She also said that because her recipient was asked to pay a charge for sending back the mispayment he lost interest and cut off all contacts with her.

Paabutin nyo saan nyo gusto, wala ako magagawa dahil hindi ko nga makontak ang tao…Doon kayo sa Western sa Pangasinan tumawag.” (Bring this case wherever you want, I can’t do anything because I cannot contact the person anymore. Go call Western (Union) in Pangasinan)

Bermejo sent a picture of Cayabyab taken from her Facebook account, and added a warning that the case would be reported to the police, to which the customer replied:


Kahit ito pa ang picture mo anong magagawa ko…Nasa akin ba ang pera..Sinabi ko na sa inyo kayo ang tumawag doon…May trabaho ako …Pa wanted mo ako.” (Whatever picture you have, what can I do? Is the money with me? I already told you that you be the one to call them there (Western Pangasinan. I am busy with work. Go ahead and put me on the wanted list).

Cayabyab appears to have taken down her Facebook account since. An account in the name of her recipient is still active, and lists down several Cayabyabs among his friends, indicating they could be relatives. But the helper would not disclose their relationship, and would only refer to the recipient as “yung bata.” (the kid).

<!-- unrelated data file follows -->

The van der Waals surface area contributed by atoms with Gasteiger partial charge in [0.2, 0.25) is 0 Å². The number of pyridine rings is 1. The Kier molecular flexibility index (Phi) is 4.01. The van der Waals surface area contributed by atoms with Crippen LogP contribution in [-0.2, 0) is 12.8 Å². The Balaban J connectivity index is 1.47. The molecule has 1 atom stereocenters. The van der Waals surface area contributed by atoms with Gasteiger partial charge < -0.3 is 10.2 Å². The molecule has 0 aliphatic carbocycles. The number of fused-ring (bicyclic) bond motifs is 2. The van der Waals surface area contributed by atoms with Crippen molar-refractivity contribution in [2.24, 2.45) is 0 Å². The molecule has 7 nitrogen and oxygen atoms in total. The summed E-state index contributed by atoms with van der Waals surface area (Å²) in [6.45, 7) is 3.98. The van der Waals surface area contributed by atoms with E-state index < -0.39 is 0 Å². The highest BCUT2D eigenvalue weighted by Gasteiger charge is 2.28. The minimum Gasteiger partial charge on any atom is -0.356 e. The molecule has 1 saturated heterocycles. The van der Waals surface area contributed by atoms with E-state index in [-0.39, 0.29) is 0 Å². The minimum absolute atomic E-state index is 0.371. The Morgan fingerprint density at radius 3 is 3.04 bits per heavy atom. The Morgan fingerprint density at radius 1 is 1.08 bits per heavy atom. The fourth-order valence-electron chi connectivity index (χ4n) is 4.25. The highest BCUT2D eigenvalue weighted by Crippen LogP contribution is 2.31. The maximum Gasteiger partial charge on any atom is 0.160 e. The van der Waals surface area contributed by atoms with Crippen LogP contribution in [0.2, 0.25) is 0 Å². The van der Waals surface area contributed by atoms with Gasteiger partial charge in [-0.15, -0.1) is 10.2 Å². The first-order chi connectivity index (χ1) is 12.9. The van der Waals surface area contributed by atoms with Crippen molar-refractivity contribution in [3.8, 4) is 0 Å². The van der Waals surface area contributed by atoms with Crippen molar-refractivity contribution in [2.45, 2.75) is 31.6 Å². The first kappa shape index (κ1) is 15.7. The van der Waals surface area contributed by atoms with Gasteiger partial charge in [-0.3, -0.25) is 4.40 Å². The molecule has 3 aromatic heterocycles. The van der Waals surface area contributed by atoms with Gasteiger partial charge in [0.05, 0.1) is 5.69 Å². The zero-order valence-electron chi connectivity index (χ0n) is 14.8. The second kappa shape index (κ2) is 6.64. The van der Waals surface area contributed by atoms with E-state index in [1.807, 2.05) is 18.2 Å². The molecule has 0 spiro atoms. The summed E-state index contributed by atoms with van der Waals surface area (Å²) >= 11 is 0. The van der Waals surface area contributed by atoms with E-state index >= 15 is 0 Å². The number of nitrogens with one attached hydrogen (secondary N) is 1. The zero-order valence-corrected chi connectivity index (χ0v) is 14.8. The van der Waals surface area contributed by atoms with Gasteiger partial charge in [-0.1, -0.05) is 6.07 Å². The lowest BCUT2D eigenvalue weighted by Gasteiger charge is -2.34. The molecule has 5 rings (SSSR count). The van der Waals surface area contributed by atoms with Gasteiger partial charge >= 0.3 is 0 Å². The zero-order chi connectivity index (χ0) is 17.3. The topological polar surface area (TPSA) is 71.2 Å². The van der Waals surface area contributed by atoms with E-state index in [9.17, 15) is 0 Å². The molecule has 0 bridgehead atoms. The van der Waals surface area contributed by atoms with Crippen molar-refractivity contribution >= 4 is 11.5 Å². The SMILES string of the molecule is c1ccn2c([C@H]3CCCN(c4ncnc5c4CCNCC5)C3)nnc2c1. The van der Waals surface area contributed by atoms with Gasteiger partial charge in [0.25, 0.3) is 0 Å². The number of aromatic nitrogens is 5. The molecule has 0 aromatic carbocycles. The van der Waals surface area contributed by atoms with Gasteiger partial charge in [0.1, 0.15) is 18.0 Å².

The SUN also tried to reach Cayabyab by phone, but she did not pick up the calls. 

In relating the story, Bermejo said her company wants Cayabyab to just get the money back to them. Otherwise, they will go to the police  to file a complaint against her.

Tunghayan ang isa na namang kwentong Dream Love

“We have given her the chance (to set it right),” said Bermejo.

She also said that she made the same mistake in the past, when she issued a receipt for a remittance of HK$6,000 instead of the Php6,000 that the customer had paid for. The money went through, but the recipient in the Philippines, a son of the customer, immediately called up his mother to ask about the discrepancy. Informed about this, Bermejo said she asked their Philippine branch to reverse the remittance order, and just issued a new one for the correct amount.

"Kaya nga kung talagang honest naman ang customer, dapat ibalik na lang ang pera kasi hindi naman maiwasan ang ganitong pagkakamali, lalo at maraming tao," she said. (If the customer is honest, she should just return the money because mistakes like this are unavoidable, especially when there are a lot of people around).

Under Hong Kong’s Theft Ordinance (Cap 210), appropriating something that resulted from somebody's mistake could be regarded as theft.

The relevant provision says, “where a person gets property by another’s mistake, and is under an obligation to make restoration….an intention not to make restoration shall be regarded accordingly as an intention to deprive that person of the property or proceeds.”

Theft is punishable under Hong Kong’s laws by imprisonment for up to 10 years.